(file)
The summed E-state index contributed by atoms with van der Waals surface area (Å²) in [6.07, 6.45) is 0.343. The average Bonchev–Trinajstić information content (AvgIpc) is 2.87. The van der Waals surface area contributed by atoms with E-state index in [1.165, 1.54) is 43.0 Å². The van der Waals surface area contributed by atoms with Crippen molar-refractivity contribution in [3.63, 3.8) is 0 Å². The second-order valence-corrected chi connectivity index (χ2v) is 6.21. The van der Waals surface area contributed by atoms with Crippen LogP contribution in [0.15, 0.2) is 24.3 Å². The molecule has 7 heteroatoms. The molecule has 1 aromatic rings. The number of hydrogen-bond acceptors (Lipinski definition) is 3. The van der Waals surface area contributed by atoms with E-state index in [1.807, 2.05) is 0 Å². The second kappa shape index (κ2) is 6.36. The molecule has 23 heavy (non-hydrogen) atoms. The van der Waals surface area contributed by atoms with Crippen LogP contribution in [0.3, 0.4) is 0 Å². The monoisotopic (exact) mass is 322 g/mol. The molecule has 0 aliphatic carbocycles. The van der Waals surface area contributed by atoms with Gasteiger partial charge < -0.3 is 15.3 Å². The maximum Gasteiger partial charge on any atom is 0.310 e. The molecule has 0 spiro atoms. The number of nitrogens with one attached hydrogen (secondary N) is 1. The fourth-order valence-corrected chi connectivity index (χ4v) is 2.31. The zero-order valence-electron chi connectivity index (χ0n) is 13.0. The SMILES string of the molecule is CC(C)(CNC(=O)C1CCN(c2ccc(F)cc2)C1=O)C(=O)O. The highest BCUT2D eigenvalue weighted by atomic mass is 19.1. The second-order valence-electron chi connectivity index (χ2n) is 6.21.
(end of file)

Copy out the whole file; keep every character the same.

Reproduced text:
The summed E-state index contributed by atoms with van der Waals surface area (Å²) in [6.07, 6.45) is 0.343. The average Bonchev–Trinajstić information content (AvgIpc) is 2.87. The van der Waals surface area contributed by atoms with E-state index in [1.165, 1.54) is 43.0 Å². The van der Waals surface area contributed by atoms with Crippen molar-refractivity contribution in [3.63, 3.8) is 0 Å². The second-order valence-corrected chi connectivity index (χ2v) is 6.21. The van der Waals surface area contributed by atoms with Crippen LogP contribution in [0.15, 0.2) is 24.3 Å². The molecule has 7 heteroatoms. The molecule has 1 aromatic rings. The number of hydrogen-bond acceptors (Lipinski definition) is 3. The van der Waals surface area contributed by atoms with E-state index in [1.807, 2.05) is 0 Å². The second kappa shape index (κ2) is 6.36. The molecule has 23 heavy (non-hydrogen) atoms. The van der Waals surface area contributed by atoms with Crippen LogP contribution in [0.3, 0.4) is 0 Å². The monoisotopic (exact) mass is 322 g/mol. The molecule has 0 aliphatic carbocycles. The van der Waals surface area contributed by atoms with Gasteiger partial charge < -0.3 is 15.3 Å². The maximum Gasteiger partial charge on any atom is 0.310 e. The molecule has 0 spiro atoms. The number of nitrogens with one attached hydrogen (secondary N) is 1. The fourth-order valence-corrected chi connectivity index (χ4v) is 2.31. The zero-order valence-electron chi connectivity index (χ0n) is 13.0. The SMILES string of the molecule is CC(C)(CNC(=O)C1CCN(c2ccc(F)cc2)C1=O)C(=O)O. The highest BCUT2D eigenvalue weighted by atomic mass is 19.1. The second-order valence-electron chi connectivity index (χ2n) is 6.21.